1.46 After the loss of his son, Croesus remained in deep sorrow for two years. After this time, the destruction by Cyrus son of Cambyses of the sovereignty of Astyages son of Cyaxares, and the growth of the power of the Persians, distracted Croesus from his mourning; and he determined, if he could, to forestall the increase of the Persian power before they became great. ,Having thus determined, he at once made inquiries of the Greek and Libyan oracles, sending messengers separately to Delphi, to Abae in Phocia, and to Dodona, while others were despatched to Amphiaraus and Trophonius, and others to Branchidae in the Milesian country. ,These are the Greek oracles to which Croesus sent for divination: and he told others to go inquire of Ammon in Libya . His intent in sending was to test the knowledge of the oracles, so that, if they were found to know the truth, he might send again and ask if he should undertake an expedition against the Persians.
1.49 Such, then, was the answer from Delphi delivered to Croesus. As to the reply which the Lydians received from the oracle of Amphiaraus when they had followed the due custom of the temple, I cannot say what it was, for nothing is recorded of it, except that Croesus believed that from this oracle too he had obtained a true answer.
1.52 Such were the gifts which he sent to Delphi . To Amphiaraus, of whose courage and fate he had heard, he dedicated a shield made entirely of gold and a spear all of solid gold, point and shaft alike. Both of these were until my time at Thebes, in the Theban temple of Ismenian Apollo.
1.71 Croesus, mistaking the meaning of the oracle, invaded Cappadocia, expecting to destroy Cyrus and the Persian power. ,But while he was preparing to march against the Persians, a certain Lydian, who was already held to be a wise man, and who, from the advice which he now gave, won a great name among the Lydians, advised him as follows (his name was Sandanis): “O King, you are getting ready to march against men who wear trousers of leather and whose complete wardrobe is of leather, and who eat not what they like but what they have; for their land is stony. ,Further, they do not use wine, but drink water, have no figs to eat, or anything else that is good. Now if you conquer them, of what will you deprive them, since they have nothing? But if on the other hand you are conquered, then look how many good things you will lose; for once they have tasted of our blessings they will cling so tightly to them that nothing will pry them away. ,For myself, then, I thank the gods that they do not put it in the heads of the Persians to march against the Lydians.” Sandanis spoke thus but he did not persuade Croesus. Indeed, before they conquered the Lydians, the Persians had no luxury and no comforts. ' "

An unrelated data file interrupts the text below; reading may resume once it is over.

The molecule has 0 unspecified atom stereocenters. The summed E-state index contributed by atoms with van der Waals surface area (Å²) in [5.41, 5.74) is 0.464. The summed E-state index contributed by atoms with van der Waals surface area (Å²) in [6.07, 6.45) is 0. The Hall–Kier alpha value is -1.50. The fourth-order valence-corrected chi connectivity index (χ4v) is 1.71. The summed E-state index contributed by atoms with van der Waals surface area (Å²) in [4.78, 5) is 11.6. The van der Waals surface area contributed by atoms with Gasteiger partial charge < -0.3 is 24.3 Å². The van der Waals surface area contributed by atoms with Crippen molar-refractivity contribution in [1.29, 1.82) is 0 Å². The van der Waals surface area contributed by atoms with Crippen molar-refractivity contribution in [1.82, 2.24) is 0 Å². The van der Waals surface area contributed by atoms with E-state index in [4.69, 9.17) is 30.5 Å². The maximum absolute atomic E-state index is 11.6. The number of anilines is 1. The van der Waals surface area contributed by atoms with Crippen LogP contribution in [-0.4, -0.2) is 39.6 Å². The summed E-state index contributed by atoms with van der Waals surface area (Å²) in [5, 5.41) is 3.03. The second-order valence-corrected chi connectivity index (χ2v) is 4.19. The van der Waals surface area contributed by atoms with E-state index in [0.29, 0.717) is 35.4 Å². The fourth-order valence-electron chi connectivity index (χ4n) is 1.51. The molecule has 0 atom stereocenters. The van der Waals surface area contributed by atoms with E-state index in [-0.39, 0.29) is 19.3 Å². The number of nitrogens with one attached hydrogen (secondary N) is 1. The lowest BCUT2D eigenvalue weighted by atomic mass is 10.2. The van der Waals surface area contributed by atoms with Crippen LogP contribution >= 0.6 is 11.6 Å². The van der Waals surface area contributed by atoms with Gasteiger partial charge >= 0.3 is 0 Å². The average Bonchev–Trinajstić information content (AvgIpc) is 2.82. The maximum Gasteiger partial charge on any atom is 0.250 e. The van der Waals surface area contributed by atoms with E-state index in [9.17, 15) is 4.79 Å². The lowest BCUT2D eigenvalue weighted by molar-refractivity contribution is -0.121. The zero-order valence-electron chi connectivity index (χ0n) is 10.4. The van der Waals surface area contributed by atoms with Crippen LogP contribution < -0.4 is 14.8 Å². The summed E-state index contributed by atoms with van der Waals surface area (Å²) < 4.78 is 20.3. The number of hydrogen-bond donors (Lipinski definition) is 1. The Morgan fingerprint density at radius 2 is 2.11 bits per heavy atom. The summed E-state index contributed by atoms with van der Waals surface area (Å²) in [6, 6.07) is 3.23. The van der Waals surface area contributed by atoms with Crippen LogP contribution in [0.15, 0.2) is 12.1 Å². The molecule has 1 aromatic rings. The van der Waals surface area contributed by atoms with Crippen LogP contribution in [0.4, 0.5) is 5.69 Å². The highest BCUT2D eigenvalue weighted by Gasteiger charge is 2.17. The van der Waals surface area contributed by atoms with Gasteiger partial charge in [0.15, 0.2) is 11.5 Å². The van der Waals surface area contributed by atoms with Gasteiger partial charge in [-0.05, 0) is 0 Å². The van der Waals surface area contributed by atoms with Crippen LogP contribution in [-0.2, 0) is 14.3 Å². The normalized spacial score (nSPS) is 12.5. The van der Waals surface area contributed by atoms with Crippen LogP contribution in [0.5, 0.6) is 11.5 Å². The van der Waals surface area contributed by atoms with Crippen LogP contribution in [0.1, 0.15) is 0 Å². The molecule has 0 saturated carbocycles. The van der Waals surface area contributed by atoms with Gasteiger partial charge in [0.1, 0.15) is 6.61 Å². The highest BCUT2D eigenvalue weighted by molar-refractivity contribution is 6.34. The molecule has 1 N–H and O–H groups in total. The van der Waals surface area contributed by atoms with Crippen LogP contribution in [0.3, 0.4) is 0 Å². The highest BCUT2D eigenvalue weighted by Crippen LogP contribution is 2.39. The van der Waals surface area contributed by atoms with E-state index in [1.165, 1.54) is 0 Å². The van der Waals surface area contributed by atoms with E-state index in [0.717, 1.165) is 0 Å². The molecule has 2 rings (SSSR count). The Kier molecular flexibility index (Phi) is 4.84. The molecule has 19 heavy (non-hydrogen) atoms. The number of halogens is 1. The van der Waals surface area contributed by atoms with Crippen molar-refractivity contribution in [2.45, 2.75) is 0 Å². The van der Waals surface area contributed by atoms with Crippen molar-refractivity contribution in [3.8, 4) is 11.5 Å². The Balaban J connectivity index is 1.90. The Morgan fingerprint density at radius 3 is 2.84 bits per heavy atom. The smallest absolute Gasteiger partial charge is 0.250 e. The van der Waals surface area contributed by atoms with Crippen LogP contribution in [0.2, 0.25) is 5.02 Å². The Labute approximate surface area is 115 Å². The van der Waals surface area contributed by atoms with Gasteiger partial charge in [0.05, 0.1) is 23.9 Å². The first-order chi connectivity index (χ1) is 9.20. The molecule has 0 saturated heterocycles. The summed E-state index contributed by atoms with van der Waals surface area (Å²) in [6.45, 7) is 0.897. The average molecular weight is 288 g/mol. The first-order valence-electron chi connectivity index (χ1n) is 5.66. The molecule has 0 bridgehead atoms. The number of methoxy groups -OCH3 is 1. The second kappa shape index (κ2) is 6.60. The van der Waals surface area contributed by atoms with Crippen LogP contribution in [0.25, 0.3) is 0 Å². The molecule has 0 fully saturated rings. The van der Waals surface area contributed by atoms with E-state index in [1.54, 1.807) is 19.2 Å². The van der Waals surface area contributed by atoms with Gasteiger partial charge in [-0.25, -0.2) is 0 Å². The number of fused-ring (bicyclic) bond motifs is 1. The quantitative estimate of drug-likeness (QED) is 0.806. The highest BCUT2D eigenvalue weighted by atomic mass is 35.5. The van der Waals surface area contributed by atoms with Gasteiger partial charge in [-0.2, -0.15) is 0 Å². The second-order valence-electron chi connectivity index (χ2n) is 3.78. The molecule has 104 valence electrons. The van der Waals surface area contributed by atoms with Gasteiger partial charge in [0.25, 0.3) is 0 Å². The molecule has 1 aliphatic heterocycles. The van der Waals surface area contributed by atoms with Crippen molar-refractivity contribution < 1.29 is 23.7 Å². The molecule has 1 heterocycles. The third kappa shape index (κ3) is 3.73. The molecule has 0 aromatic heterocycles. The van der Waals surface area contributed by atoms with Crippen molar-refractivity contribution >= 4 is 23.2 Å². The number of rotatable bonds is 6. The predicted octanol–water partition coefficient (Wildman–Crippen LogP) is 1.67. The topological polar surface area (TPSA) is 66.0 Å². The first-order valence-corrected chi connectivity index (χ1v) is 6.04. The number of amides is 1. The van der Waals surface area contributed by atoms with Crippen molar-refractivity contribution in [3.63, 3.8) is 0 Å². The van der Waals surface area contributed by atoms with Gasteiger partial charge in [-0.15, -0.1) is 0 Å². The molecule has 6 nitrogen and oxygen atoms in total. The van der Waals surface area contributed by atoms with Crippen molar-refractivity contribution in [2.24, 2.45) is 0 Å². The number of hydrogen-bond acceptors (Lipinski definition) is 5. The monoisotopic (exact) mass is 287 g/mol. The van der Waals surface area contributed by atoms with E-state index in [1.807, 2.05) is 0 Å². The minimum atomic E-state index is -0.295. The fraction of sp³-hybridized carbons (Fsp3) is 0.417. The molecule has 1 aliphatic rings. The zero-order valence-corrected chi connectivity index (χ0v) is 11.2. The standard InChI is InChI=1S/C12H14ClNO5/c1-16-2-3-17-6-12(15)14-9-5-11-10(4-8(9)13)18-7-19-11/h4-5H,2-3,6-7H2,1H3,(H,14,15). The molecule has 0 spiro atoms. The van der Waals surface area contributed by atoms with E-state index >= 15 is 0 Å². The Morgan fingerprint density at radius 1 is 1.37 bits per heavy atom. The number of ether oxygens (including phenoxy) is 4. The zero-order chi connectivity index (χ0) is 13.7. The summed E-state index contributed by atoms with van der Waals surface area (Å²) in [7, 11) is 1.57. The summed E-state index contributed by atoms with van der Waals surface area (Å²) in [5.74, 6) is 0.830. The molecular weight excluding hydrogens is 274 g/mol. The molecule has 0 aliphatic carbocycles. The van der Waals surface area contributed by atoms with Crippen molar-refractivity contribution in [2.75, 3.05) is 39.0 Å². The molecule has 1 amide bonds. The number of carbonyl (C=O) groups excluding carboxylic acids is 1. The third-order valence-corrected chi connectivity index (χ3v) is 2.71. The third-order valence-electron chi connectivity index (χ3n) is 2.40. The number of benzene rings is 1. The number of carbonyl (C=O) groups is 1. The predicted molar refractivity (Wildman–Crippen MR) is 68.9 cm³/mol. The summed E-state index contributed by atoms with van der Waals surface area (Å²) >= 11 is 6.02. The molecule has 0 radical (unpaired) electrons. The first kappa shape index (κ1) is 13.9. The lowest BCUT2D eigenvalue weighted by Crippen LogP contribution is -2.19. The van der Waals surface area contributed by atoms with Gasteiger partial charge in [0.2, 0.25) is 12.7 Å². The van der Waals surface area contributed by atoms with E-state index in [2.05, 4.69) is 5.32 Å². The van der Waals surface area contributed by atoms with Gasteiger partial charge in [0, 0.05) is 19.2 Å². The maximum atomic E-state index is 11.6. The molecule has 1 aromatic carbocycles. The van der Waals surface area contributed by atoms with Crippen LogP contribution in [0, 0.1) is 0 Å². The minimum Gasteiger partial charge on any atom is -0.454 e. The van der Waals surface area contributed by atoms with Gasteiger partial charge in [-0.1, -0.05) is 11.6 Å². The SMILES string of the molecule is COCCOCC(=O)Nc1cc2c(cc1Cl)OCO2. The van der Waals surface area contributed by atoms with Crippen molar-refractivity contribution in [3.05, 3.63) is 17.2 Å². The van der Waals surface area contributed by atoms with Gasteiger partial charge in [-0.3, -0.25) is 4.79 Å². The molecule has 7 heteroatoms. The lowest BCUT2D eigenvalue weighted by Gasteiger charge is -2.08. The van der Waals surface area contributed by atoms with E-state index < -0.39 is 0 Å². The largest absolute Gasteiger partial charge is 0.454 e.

1.207 But Croesus the Lydian, who was present, was displeased by their advice and spoke against it. “O King,” he said, “you have before now heard from me that since Zeus has given me to you I will turn aside to the best of my ability whatever misadventure I see threatening your house. And disaster has been my teacher. ,Now, if you think that you and the army that you lead are immortal, I have no business giving you advice; but if you know that you and those whom you rule are only men, then I must first teach you this: men's fortunes are on a wheel, which in its turning does not allow the same man to prosper forever. ,So, if that is the case, I am not of the same opinion about the business in hand as these other counsellors of yours. This is the danger if we agree to let the enemy enter your country: if you lose the battle, you lose your empire also, for it is plain that if the Massagetae win they will not retreat but will march against your provinces. ,And if you conquer them, it is a lesser victory than if you crossed into their country and routed the Massagetae and pursued them; for I weigh your chances against theirs, and suppose that when you have beaten your adversaries you will march for the seat of Tomyris' power. ,And besides what I have shown, it would be a shameful thing and not to be endured if Cyrus the son of Cambyses should yield and give ground before a woman. Now then, it occurs to me that we should cross and go forward as far as they draw back, and that then we should endeavor to overcome them by doing as I shall show. ,As I understand, the Massagetae have no experience of the good things of Persia, and have never fared well as to what is greatly desirable. Therefore, I advise you to cut up the meat of many of your sheep and goats into generous portions for these men, and to cook it and serve it as a feast in our camp, providing many bowls of unmixed wine and all kinds of food. ,Then let your army withdraw to the river again, leaving behind that part of it which is of least value. For if I am not mistaken in my judgment, when the Massagetae see so many good things they will give themselves over to feasting on them; and it will be up to us then to accomplish great things.” " 4.202 When they were delivered to her by the Persians, Pheretime took the most guilty of the Barcaeans and set them impaled around the top of the wall; the breasts of their women she cut off and planted around the wall in like manner. ,As for the rest of the Barcaeans, she told the Persians to take them as their booty, except those who were of the house of Battus and not accessory to the murder: to these she turned over the city.